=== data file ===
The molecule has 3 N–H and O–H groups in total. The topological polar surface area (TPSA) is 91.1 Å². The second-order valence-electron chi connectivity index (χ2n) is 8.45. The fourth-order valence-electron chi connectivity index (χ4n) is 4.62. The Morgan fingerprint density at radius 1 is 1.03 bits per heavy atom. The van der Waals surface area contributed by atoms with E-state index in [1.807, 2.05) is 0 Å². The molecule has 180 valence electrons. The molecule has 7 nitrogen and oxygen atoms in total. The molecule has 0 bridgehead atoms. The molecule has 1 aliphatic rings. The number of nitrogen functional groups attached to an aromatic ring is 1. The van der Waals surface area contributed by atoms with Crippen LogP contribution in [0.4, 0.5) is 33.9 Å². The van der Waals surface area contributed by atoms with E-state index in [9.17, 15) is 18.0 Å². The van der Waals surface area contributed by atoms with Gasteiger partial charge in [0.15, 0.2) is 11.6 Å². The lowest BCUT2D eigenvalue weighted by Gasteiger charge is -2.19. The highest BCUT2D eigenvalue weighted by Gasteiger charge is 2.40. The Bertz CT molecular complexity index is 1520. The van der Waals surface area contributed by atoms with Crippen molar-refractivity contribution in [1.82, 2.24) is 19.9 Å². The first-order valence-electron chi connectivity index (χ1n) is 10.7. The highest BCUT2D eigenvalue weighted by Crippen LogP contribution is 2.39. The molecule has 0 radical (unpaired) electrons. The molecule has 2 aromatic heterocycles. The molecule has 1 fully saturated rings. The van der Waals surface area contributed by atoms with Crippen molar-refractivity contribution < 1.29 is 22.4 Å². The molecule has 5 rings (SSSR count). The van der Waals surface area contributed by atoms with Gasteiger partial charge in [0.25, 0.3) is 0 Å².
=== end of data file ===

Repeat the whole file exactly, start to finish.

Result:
The molecule has 3 N–H and O–H groups in total. The topological polar surface area (TPSA) is 91.1 Å². The second-order valence-electron chi connectivity index (χ2n) is 8.45. The fourth-order valence-electron chi connectivity index (χ4n) is 4.62. The Morgan fingerprint density at radius 1 is 1.03 bits per heavy atom. The van der Waals surface area contributed by atoms with E-state index in [1.807, 2.05) is 0 Å². The molecule has 180 valence electrons. The molecule has 7 nitrogen and oxygen atoms in total. The molecule has 0 bridgehead atoms. The molecule has 1 aliphatic rings. The number of nitrogen functional groups attached to an aromatic ring is 1. The van der Waals surface area contributed by atoms with Crippen LogP contribution in [0.4, 0.5) is 33.9 Å². The van der Waals surface area contributed by atoms with E-state index in [9.17, 15) is 18.0 Å². The van der Waals surface area contributed by atoms with Gasteiger partial charge in [0.15, 0.2) is 11.6 Å². The lowest BCUT2D eigenvalue weighted by Gasteiger charge is -2.19. The highest BCUT2D eigenvalue weighted by Gasteiger charge is 2.40. The Bertz CT molecular complexity index is 1520. The van der Waals surface area contributed by atoms with Crippen molar-refractivity contribution in [1.82, 2.24) is 19.9 Å². The first-order valence-electron chi connectivity index (χ1n) is 10.7. The highest BCUT2D eigenvalue weighted by Crippen LogP contribution is 2.39. The molecule has 0 radical (unpaired) electrons. The molecule has 2 aromatic heterocycles. The molecule has 1 fully saturated rings. The van der Waals surface area contributed by atoms with Crippen molar-refractivity contribution < 1.29 is 22.4 Å². The molecule has 5 rings (SSSR count). The van der Waals surface area contributed by atoms with Gasteiger partial charge in [0.25, 0.3) is 0 Å².